Community Management, Guest Posts, Social Media Strategy, Brand Communities, Crowd Sourcing

Crowdsourcing: Beyond the Basics

Guest post by Clinton Bonner, Director of Sales at Chaordix, specializing in the technology and services of managed crowds for open innovation and social research.

What is the next generation of crowdsourcing?

Crowdsourcing is evolving beyond the shiny contest model (Doritos’ “Crash the Super Bowl”) and into something more meaningful to the brands embracing it and the consumers contributing to it. There is no better ‘bang’ for your buck than a well thought out and properly executed crowdsourcing initiative.

Market research is as important to most companies as the payroll department. Yet, it seems to be a stagnant mode of gathering feedback. Surveying, physical and online focus groups and opinion polling are still the primary tactics companies depend upon for market prediction and go to market strategy. It is uni-directional, as static as a physical newspaper, and it assumes the company seeking quality answers is asking the right questions.

This is where crowdsourcing comes in.

The 3 C’s of Next Generation Crowdsourcing: Co-Creation, Constant, and Control

Co-Creation

There are people out there that love your product. Embrace these people. There are people out there that currently hate your product because it isn’t giving them what they need. Embrace these people as well. After the socially awkward embracing is done, invite both groups in during the creative process. I’m not talking about a contest to produce a full commercial or send a manned vehicle to space. That’s last year. I mean putting in place a method that allows your consumers to contribute in a variety of ways, most often rather easily with immediate recognition of the contribution.

Some people are amazing at bold ideation, while others are better at refining and iterating something previously suggested. Some simply want to vote or rank what they find appealing, and others; well they just like to hang out to see what’s up.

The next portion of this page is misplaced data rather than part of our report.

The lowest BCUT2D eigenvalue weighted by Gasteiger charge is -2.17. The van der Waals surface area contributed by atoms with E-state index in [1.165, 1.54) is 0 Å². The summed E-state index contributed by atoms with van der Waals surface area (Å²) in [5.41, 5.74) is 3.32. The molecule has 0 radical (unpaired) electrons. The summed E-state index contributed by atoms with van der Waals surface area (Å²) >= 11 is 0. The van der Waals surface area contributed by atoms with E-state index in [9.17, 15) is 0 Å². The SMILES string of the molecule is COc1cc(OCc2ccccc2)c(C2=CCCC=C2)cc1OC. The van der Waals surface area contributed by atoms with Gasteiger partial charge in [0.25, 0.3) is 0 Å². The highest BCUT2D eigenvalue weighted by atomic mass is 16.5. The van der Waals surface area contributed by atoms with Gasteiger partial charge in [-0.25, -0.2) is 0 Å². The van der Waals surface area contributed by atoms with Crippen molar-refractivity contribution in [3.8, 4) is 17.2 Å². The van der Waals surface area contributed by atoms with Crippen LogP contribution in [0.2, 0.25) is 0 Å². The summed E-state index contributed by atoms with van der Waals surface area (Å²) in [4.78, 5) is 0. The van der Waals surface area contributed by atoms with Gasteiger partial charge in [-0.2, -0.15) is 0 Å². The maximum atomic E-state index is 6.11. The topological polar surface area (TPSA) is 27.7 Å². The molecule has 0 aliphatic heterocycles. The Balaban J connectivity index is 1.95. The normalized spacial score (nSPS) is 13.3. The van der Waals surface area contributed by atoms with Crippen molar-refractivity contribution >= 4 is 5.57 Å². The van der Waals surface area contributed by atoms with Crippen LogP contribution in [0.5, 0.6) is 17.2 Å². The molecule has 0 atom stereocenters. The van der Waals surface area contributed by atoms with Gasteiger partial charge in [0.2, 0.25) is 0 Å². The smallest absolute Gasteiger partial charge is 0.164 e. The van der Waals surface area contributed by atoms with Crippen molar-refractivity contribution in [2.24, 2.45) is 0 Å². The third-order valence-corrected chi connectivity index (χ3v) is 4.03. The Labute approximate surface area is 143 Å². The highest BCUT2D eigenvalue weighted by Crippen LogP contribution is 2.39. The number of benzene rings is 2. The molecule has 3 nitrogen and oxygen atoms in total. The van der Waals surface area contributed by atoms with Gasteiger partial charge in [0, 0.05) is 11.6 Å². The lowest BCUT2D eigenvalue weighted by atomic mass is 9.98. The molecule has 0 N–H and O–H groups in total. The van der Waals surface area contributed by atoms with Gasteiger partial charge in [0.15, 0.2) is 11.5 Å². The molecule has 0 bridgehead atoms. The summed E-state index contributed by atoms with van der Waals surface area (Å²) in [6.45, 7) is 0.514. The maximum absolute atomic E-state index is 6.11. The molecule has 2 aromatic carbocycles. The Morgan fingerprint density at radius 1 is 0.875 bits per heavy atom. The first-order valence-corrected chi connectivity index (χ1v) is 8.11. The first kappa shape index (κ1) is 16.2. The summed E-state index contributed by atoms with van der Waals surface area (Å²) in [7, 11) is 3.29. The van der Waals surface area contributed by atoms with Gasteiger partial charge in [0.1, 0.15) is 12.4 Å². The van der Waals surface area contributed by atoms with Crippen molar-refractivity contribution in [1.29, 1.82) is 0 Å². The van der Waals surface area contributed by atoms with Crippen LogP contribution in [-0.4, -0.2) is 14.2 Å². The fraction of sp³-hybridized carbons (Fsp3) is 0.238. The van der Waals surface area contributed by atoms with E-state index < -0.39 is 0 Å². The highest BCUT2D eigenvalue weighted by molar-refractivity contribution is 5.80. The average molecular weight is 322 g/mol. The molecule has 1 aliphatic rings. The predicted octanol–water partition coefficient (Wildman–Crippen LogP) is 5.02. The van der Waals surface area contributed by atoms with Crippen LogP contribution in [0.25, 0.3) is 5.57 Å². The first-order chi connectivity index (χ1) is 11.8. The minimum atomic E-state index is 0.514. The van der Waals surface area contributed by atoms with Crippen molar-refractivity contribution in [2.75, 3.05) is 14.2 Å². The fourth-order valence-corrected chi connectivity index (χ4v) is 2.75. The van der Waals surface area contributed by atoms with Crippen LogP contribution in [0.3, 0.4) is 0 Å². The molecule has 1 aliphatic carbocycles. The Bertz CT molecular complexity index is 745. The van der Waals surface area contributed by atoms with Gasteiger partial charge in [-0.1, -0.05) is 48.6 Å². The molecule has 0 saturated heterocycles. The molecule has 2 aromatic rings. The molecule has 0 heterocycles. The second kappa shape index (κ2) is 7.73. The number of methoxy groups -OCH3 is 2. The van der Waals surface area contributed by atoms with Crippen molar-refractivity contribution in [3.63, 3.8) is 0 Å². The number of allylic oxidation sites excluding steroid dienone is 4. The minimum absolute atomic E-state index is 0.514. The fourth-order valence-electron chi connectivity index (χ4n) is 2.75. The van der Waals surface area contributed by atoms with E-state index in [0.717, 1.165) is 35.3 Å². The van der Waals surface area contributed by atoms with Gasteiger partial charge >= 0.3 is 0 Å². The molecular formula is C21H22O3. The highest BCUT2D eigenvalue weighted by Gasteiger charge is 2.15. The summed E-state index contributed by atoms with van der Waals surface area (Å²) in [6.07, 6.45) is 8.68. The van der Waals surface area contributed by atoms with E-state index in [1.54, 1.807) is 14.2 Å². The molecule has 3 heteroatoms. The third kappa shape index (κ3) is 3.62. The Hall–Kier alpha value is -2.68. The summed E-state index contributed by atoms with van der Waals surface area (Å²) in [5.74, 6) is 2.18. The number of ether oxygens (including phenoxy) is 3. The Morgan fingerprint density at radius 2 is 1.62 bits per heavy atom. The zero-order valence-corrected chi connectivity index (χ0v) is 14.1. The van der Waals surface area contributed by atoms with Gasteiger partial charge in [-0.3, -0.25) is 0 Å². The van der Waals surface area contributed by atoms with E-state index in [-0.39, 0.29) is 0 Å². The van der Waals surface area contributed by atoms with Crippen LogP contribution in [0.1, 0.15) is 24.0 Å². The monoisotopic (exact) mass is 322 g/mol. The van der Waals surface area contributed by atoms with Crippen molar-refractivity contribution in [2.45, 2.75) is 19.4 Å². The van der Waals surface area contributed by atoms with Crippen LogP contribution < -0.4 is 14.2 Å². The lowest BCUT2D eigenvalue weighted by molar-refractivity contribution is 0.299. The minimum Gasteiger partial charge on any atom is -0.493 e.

The output from co-creation can be a market test and sharper go-to-market strategies, so you know what your consumers want before you take it to market. It can also be a real product – something your internal R&D lab hadn’t thought about that your consumers are clearly calling for.

Not all innovation or improvements to existing products and services are going to come from your crowd, nor should they by any means. But the communication lines do need to be in place so that when brilliance is spoken, you are listening. Effective crowdsourcing delivers exactly this and it can super-charge your social media efforts along the way.

Constant

As crowdsourcing evolves, we’ve learned that initial efforts had a defined end date, and the vast majority of energy, buzz, and brand-love dissipated over a short stretch of time. We know better now. Next generation crowdsourcing involves multiple initiatives, sometimes cross-brand, often cross-vertical, happening in parallel and offering the user a constant steam of new involvement opportunities.

Micro-tasks are a great example of this. Next-generation crowdsourcing always recognizes effort via reward, social status, and incentives that are meaningful to the user. Think frequent flyer program, but without having to go through airport security to attain the rewards. As the ability to deliver these tasks via mobile meshes with geo-location technologies and intelligent advertising, this ‘C’ of the three C’s will truly blossom and become powerful for the brands that get it right.

Control

Crowdsourcing, much like focused social media efforts, isn’t about giving up control, even though it seems that way before you start, just ask Scott Monty of Ford. (He doesn’t know me, so please don’t actually ask…) Do you think Ford has more or less ‘control’ of their current and future brand image today versus five years ago?

Compared to before, this company is holding the reigns – albeit loosely and in new ways. They have found that crucial balance between having an open consumer rapport, yet skillfully herding the masses to participate in ways that are beneficial to the brand and the company’s bottom line. They have nimbly created a social “choose your own adventure” for their consumers, who by the way tend to grab 3 friends and bring them along for the ride.

I would argue that Ford should go leagues further, by embracing a consistent crowdsourcing approach that constantly empowers consumers (and would-be consumers) of all Ford vehicles with opportunities to co-create, relevantly share and earn legitimate rewards that drive loyalties and purchasing habits for years to come.

If you can begin a crowdsourcing initiative in 2010, and that contributor purchases a new Ford in 2013 because she has accrued a “Digital Down Payment” along the way due to her consistent and quality participation, is that not ultimate control of the consumer’s purchasing habits?

Now, take this a step further, you buy a new car once every 3 – 6 years, but how often do you buy a cup of coffee and a bagel?

Brands need to stop viewing crowdsourcing and open innovation strategies as ‘giving up creative control’ and rather understand what this really is – co-created market research that is more accurate. When adroitly coupled with ongoing social strategies, next generation crowdsourcing offers a remarkable way to help deliver happy, impassioned, and loyal consumers.